Brazilian virus variant spreads rapidly throughout the region

Corona infection figures are rising sharply in Latin America. The virus mutation P.1, which was first detected in Brazil, is being detected more and more frequently. Many countries are closing their borders to Brazil. At the same time, statistics are proving to be less reliable: Mexico is now suddenly the country with the most Corona deaths worldwide after the USA, not Brazil, according to official data.

by Alexander Busch, Latin America correspondent for Handelsblatt and Neue Zürcher Zeitung

 

“When Brazil sneezes, South America has the flu” – this saying used to apply mainly to the major influence that the Brazilian economy has on the continent: Accordingly, weak growth in Brazil often triggers a recession in neighboring countries.

Now, however, the saying also applies in the narrower sense of the word: the P.1 mutation, which was first detected in the Brazilian Amazon metropolis of Manaus, appears to be increasingly responsible for the sharp rise in the number of infections in South America. In all neighboring countries, P.1 infections are on the rise, especially in metropolitan areas and regions close to the border. In Paraguay and Argentina, health authorities even detected the P. 2 mutant for the first time in Rio de Janeiro.

Argentina, like Peru, has now for a long time blocked all flights from Brazil – as well as from Mexico and Chile. But it seems that the mutations are being introduced by land across the green borders from Brazil to neighboring countries. However, as countries such as Mexico, Colombia, but also Paraguay or Uruguay continue to leave their borders open to travelers from Brazil, the virus is likely to spread rapidly in the coming weeks.

In Chile, it turns out that a successful vaccination program does not help against the new virus either. After Israel and Great Britain, Chile is the country with one of the highest vaccination rates in the world. 36 percent of the population there has already been vaccinated once, according to Oxford-based Our World in Data. Nearly one million people there are vaccinated every day. The government aims to have 80 percent of the population immunized by the end of June.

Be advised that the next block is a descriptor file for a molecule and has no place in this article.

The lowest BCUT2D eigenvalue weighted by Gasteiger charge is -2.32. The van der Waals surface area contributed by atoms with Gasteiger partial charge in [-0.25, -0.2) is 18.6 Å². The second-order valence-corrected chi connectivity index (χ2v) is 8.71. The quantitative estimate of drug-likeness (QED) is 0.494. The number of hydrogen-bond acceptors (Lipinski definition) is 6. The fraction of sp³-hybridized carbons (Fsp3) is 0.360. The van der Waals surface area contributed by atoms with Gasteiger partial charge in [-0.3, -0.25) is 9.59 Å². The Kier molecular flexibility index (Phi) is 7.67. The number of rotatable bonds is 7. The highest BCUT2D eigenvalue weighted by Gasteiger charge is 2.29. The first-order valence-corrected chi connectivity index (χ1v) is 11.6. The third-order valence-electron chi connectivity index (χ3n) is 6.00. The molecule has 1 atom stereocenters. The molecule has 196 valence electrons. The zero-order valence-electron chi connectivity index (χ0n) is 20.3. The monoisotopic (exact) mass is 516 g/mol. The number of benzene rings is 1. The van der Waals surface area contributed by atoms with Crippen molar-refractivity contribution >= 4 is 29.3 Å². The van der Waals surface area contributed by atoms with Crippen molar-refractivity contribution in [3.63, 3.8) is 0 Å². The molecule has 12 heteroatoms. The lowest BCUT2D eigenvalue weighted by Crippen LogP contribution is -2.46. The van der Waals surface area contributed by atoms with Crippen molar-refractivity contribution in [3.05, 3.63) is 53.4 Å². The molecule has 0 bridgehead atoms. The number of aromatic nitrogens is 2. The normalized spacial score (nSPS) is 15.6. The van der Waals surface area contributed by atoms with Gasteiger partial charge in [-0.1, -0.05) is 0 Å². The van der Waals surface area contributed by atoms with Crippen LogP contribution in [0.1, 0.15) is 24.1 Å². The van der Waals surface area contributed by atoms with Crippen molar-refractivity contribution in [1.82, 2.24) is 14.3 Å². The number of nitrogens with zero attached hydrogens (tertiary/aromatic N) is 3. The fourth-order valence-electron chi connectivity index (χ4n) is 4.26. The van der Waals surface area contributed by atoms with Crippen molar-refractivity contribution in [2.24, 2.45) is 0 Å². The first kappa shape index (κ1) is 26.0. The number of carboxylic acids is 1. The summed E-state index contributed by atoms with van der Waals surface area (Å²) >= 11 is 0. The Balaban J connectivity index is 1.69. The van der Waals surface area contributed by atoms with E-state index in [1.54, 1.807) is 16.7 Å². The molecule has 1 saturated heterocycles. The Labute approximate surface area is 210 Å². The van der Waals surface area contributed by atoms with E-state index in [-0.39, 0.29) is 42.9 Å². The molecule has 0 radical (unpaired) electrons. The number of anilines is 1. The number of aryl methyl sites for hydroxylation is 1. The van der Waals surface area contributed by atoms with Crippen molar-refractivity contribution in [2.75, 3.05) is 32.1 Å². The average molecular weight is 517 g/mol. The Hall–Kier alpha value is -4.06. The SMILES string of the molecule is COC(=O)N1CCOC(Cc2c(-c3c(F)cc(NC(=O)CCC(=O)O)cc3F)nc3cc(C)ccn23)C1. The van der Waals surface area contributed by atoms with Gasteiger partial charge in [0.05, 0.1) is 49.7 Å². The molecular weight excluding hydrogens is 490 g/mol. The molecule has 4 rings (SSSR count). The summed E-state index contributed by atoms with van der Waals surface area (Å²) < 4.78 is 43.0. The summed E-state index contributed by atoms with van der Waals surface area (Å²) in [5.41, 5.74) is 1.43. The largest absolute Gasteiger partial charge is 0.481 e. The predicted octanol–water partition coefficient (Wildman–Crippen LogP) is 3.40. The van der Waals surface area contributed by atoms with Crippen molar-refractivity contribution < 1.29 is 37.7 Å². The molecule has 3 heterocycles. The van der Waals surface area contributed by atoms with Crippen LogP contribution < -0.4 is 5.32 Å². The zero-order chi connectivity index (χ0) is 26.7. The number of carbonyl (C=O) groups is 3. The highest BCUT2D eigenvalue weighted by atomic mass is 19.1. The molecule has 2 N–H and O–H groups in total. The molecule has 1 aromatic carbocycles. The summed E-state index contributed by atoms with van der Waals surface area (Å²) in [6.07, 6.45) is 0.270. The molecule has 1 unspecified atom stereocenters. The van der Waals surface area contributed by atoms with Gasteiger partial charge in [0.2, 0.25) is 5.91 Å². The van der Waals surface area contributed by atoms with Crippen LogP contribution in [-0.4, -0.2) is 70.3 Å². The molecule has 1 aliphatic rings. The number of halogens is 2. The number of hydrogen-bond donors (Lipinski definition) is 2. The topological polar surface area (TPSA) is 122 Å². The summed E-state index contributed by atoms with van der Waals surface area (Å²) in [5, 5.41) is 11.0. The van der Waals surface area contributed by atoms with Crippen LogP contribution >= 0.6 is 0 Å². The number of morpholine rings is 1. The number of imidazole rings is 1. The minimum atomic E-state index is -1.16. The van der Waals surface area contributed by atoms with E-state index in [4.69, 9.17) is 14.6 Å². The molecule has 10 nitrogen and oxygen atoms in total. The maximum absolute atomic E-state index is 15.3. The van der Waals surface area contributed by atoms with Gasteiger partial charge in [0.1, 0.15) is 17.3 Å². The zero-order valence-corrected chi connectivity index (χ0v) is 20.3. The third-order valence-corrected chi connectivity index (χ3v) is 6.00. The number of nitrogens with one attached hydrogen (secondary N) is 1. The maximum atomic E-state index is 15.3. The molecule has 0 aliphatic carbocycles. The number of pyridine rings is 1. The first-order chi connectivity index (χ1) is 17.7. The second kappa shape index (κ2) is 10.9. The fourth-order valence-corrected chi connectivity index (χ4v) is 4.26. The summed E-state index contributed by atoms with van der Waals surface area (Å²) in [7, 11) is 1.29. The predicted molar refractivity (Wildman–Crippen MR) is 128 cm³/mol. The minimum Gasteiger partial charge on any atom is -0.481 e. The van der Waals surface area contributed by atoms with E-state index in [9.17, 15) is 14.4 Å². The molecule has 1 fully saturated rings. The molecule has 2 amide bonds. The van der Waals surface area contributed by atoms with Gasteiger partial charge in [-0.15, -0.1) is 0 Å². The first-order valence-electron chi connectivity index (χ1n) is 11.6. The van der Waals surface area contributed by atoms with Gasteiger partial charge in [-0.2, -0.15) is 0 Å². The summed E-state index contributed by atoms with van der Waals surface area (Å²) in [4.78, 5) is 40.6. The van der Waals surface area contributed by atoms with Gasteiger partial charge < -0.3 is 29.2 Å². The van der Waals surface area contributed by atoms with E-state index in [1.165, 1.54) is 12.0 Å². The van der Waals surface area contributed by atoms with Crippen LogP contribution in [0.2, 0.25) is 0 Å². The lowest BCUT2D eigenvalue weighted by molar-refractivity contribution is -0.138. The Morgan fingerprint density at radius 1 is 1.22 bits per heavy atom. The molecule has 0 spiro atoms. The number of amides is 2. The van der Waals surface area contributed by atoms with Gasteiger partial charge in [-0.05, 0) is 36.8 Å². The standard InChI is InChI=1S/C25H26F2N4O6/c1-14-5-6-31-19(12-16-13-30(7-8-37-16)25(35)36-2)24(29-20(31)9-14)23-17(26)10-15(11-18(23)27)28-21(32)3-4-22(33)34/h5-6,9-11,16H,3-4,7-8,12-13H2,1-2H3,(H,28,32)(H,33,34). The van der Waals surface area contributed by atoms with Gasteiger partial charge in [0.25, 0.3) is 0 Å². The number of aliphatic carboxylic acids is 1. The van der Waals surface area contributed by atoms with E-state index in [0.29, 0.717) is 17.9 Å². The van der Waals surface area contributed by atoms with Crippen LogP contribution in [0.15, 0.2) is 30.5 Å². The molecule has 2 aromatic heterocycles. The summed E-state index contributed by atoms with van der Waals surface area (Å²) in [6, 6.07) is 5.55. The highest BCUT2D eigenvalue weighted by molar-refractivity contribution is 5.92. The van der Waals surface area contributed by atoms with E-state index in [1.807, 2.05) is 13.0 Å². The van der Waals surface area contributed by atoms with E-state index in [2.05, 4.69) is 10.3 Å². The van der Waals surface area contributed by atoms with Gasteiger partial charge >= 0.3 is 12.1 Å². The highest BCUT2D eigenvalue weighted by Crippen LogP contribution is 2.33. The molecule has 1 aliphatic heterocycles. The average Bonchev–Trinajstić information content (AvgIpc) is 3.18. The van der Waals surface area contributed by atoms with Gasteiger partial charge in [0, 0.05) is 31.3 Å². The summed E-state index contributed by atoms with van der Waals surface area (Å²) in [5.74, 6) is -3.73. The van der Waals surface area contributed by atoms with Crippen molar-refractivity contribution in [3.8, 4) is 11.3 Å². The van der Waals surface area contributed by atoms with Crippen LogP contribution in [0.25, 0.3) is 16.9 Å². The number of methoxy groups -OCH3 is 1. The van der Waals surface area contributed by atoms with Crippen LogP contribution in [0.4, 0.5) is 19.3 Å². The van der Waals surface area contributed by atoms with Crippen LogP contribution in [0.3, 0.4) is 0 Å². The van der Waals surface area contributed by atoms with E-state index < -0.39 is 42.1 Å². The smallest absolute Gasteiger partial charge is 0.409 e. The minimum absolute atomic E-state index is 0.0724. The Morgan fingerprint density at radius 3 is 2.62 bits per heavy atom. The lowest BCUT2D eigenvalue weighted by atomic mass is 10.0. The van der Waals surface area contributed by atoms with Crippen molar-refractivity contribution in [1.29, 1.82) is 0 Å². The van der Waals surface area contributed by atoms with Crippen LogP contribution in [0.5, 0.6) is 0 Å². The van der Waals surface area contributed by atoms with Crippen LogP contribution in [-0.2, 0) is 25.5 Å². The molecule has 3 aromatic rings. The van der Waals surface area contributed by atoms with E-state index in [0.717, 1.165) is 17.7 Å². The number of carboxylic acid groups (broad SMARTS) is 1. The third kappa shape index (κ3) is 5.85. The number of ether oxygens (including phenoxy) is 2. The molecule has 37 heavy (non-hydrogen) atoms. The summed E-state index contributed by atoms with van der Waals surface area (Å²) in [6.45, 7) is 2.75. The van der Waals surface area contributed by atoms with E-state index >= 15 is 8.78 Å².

But in March, infection rates rose sharply again: With a current average of 357 infected people per million inhabitants, infection rates are now again as high as in Brazil, where, however, only 8 percent of the population has been reached by the vaccination campaign so far. The authorities suspect that they relaxed social distancing measures too early and therefore the virus spread more quickly in the summer months.

This also seems to apply to Uruguay. For months, the country was one of the fastest responders to the pandemic in Latin America, keeping the numbers of infected and dead low. But that has changed: Uruguay currently has one of the highest infection rates in the world, with 730 infected people per million inhabitants. This could be due to the fact that Uruguay is a popular summer vacation destination for neighboring countries.

The fact that corona statistics often do not reflect reality is shown by the example of Mexico: on March 29, the Mexican Ministry of Health revised the published data on the pandemic and stated that the number of deaths caused by the corona virus is 60 percent higher than previously reported. More than 321,000 people have already died from Covid-19, it said. This would make Mexico even surpass Brazil in Latin America and number 2 in the world on the list of countries with the most deaths in the pandemic, after the United States.

COVID-19 in Latin America

Development of case numbers in the region


Currently reported cases in the countries


COVID-19 vaccine doses administered


Vaccine doses administered by country

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